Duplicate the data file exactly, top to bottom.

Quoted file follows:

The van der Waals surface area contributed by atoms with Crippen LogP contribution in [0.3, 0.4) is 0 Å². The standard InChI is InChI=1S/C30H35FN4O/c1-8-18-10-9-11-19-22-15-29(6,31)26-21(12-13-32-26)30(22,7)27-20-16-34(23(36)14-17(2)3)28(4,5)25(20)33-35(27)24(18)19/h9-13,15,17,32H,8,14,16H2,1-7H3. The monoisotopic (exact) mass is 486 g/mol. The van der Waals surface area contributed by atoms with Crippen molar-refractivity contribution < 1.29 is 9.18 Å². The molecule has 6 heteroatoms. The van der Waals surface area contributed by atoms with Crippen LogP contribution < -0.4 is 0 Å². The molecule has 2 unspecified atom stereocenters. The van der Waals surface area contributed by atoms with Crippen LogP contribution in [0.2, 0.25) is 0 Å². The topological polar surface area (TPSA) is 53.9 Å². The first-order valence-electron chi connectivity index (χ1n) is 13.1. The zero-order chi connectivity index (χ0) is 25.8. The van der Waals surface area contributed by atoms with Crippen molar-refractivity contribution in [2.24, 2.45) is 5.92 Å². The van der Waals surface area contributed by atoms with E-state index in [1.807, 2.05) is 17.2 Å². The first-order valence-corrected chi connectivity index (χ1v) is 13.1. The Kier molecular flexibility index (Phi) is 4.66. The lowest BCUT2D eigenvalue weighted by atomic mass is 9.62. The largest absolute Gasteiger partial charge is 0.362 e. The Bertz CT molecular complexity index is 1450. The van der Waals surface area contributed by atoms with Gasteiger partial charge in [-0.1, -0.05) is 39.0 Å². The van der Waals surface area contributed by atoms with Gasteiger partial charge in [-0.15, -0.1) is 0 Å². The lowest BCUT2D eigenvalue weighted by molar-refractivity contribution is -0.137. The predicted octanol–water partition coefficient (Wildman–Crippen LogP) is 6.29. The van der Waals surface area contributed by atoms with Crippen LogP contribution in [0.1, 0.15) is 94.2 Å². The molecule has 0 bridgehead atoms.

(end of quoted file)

The van der Waals surface area contributed by atoms with Crippen LogP contribution in [0.3, 0.4) is 0 Å². The standard InChI is InChI=1S/C30H35FN4O/c1-8-18-10-9-11-19-22-15-29(6,31)26-21(12-13-32-26)30(22,7)27-20-16-34(23(36)14-17(2)3)28(4,5)25(20)33-35(27)24(18)19/h9-13,15,17,32H,8,14,16H2,1-7H3. The monoisotopic (exact) mass is 486 g/mol. The van der Waals surface area contributed by atoms with Crippen molar-refractivity contribution < 1.29 is 9.18 Å². The molecule has 6 heteroatoms. The van der Waals surface area contributed by atoms with Crippen LogP contribution < -0.4 is 0 Å². The molecule has 2 unspecified atom stereocenters. The van der Waals surface area contributed by atoms with Crippen LogP contribution in [0.2, 0.25) is 0 Å². The topological polar surface area (TPSA) is 53.9 Å². The first-order valence-electron chi connectivity index (χ1n) is 13.1. The zero-order chi connectivity index (χ0) is 25.8. The van der Waals surface area contributed by atoms with Crippen molar-refractivity contribution in [2.24, 2.45) is 5.92 Å². The van der Waals surface area contributed by atoms with E-state index in [1.807, 2.05) is 17.2 Å². The first-order valence-corrected chi connectivity index (χ1v) is 13.1. The Kier molecular flexibility index (Phi) is 4.66. The lowest BCUT2D eigenvalue weighted by atomic mass is 9.62. The largest absolute Gasteiger partial charge is 0.362 e. The Bertz CT molecular complexity index is 1450. The van der Waals surface area contributed by atoms with Gasteiger partial charge in [-0.1, -0.05) is 39.0 Å². The van der Waals surface area contributed by atoms with Gasteiger partial charge in [-0.15, -0.1) is 0 Å². The lowest BCUT2D eigenvalue weighted by molar-refractivity contribution is -0.137. The predicted octanol–water partition coefficient (Wildman–Crippen LogP) is 6.29. The van der Waals surface area contributed by atoms with Crippen LogP contribution in [0.1, 0.15) is 94.2 Å². The molecule has 0 bridgehead atoms.